The day after visiting the cargo area:
"Hello, is that Bradley?"
"It's Ken here."
"I came in yesterday to have my TTR weighed and measured for London. 223kg."
"That's right. I've booked my ticket now, back to London. For 27th October."
Posted by Ken Thomas at October 07, 2010 02:30 PM GMT
"When do you want me to bring the bike in for crating?"
"OK. See you on the 26th. Bye."
So there you have it. Journey's end will be 27th October - arriving Heathrow the following morning.
Now, where's that owner's handbook? This is the first time H.M. The Bike has ever been on a set of scales.
Let's see - total weight of bike is 124kg. (Including oil and fuel).
Maximum load according to Mr. Yamaha (rider, luggage and accessories) is 90kg.
Add those together, equals 214kg.
The difference between 214kg and 223kg is........ 9kg.
So, that leaves 9kg for the weight of the rider. Errrr, that's me.
No, there must be something wrong there. Work it out some other way.
Weight of rider is......... haven't the faintest. Assume 70kg - lost some weight on this journey, good African food.
So, weight of bike and luggage at the airport cargo area was 223kg.
Weight of rider is 70kg which makes 300kg total more-or-less.
Handbook says maximum weight of bike, rider, oil and fuel, tent, malaria tablets, mosquito net, Eet-Sum-Mor biscuits, spares and tools is 214kg.
Difference - 86kg.
It still doesn't make any sense.
I definitely told that nice policeman in Malawi that all my luggage would only weigh as much as if I was carrying one passenger. After all, motorbikes there carry three adults, one child and the family shopping.
So it must be OK.
It's these kilos. They never work out right. Everything should be in pounds, then it would all be correct.
Look - total distance Whyteleafe to Cape Agulhas has been 19,716 miles.
That's miles not kilometres - and dirt, rocks, corrugations, powder, pot holes, not just tarmac - and nothing's broken (so far). Not a single spoke, elastic luggage strap, nor GPS mounting bracket made from Meccano. Nor any 15mm copper water pipe held on with zip-ties.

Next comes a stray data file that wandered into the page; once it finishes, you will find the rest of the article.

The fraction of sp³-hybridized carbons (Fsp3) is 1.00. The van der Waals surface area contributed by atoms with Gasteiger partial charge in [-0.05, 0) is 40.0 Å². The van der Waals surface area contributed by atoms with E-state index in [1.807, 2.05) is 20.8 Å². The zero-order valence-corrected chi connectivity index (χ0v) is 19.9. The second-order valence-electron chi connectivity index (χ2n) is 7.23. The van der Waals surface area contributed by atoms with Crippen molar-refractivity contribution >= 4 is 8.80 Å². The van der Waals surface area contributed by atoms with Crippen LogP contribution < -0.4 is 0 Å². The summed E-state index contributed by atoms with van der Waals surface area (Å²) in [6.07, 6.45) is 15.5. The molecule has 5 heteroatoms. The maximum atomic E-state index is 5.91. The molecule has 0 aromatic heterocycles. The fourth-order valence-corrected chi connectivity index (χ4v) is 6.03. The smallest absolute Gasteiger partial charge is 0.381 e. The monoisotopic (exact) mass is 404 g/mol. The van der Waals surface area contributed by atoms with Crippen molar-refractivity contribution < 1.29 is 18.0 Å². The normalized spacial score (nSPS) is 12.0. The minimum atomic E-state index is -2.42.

So the error must be in the maths for the kilos, not in the loading of the bike. It would all be OK in pounds.
Anyway, the captain of the cargo plane said he'll fly it all to London as soon as I fill his pockets with money, so it must be alright.
That's another thing, how much will his pockets weigh on that flight........? I hope his GPS is fixed in place with Meccano as well. Or H.M. The Bike will end up in Vladivostok.
I stopped off at Caledon on the way to Cape Agulhas. On loading the bike the next morning, for the final stretch to the final destination, I saw this message on top of the headlight:
How can 19,700 miles be a 'short spin'?
Well, in the context of a lifetime, or the world's journey around the Milky Way, maybe it is.
How did this message get there anyway?
The wind blew things around a bit in the night. On top of my headlight I have a lightweight bike cover and a pair of ex-military gaiters (for the rainy season) all rolled up in an orange high-viz vest. Now, here were the washing instructions for the gaiters, on a little label, flapping in the breeze for all to see.
Hold on.... washing instructions? On military gaiters? What's the army coming to anyway?
But, there was the message, placed there somehow. Whether it meant a short spin from Caledon to Agulhas, or from Whyteleafe to Agulhas, maybe one day I'll find out.